“Holistic.” “Wholistic.” “Homeopathic.” “Functional.” “Integrative.”
These terms get tossed around, and while they’re all interrelated, they’re not synonymous. In my practice I focus on “holistic” and “functional,” so want to take the time to clarify what this means!
What is Holistic Wellness?
Holistic wellness encompasses the intersection of mind, body, and spirit, and how these impact overall health.
What is Holistic Nutrition Counseling?
Holistic nutrition counseling uses the concepts of holistic wellness as a framework, and recognizes the importance of these components as critical in achieving optimal health. However, it provides detailed focus in using foods and nutrients to nourish the body and help it thrive. Just as poor nutrition can contribute to physical and emotional issues, balanced nutrition can nourish the body and support it in operating at its full potential.
Nutrition counseling clients select their own personal wellness goals, which will always include modifying the diet. Work will also encompass addressing some combination of lifestyle habits as well (including exercise and movement, mindfulness, relaxation and stress management, sunshine and nature, mealtime hygiene, sleep hygiene, and reduction/elimination of toxins from the home and personal care routine) to improve personal health and wellbeing while pursuing chosen goals.
Nutrition counselors do not diagnose, treat, or cure disease, and instead focus on overall wellness strategies.
Holistic Nutrition vs. Functional Nutrition
Holistic clinical nutrition and functional nutrition incorporate the above aspects of wellness into work with clients, but the main difference is that in clinical or functional nutrition, the client already has a defined health concern that has probably already been diagnosed by a licensed care provider. A functional nutrition framework seeks to find the root cause of the symptoms (dietary choices, toxicity, lifestyle choices, stress, genetics, etc.), and then implements diet and lifestyle changes to help decrease symptoms. The functional nutritionist does not treat the diagnosed condition, but rather works to support the body to rebalance itself and the underlying mechanism that caused the symptoms in the first place.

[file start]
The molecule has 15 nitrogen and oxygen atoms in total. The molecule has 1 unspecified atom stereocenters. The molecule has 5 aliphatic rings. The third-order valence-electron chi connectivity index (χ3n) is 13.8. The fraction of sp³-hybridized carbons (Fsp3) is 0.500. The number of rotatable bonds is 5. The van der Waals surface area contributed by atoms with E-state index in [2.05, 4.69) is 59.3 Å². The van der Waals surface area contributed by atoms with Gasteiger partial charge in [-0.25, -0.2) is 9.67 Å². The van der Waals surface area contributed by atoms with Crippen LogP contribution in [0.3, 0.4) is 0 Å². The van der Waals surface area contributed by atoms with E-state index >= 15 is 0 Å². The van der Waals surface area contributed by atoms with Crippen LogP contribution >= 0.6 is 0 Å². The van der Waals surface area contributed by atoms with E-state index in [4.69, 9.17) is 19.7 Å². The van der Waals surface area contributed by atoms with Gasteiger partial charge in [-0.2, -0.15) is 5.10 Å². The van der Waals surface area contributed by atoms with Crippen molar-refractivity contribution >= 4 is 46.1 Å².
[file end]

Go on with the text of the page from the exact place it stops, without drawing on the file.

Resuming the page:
A functional nutritionist will also have a very different view of lab work compared to a conventionally trained practitioner. While a conventional practitioner will look at lab work to determine overt disease states, a functional nutritionist will seek to get these lab values into an optimal range – one in which the client can thrive! This range may be a subset or even different from a reference range value, but has been clinically studied and verified to be optimal.
How is Holistic Nutrition different than Dietetics?
Dietetics is practiced by a registered dietician, who is licensed by the state. Dietitians often follow the USDA MyPlate dietary guidelines as well as guidelines from the American Heart Association and American Diabetes Association. Dietitians focus on food, and may not explore the roles that factors such as exercise, stress, and environmental toxins may play in achieving optimal health. Approaches are not often customized due to a client’s bioindividuality, and unfortunately, some of the dietary guidance from these organizations is contributing to the health crises that many Americans are facing.
Regardless of the provider that you choose, it is important to ask them about their educational background and additional training.
What is Homeopathy, and how is it used in Nutrition?
“Homeopathy” often gets confused with “holistic” – must be the H’s! Homeopathy is a completely different field from holistic nutrition. While homeopaths do recognize a sound diet, stress management, exercise, and all other lifestyle components as necessary for good health, homeopathy uses specially-prepared FDA-approved medicines called remedies to treat symptoms the body is exhibiting.
Homeopathic remedies may be incorporated into your personalized functional nutrition protocol.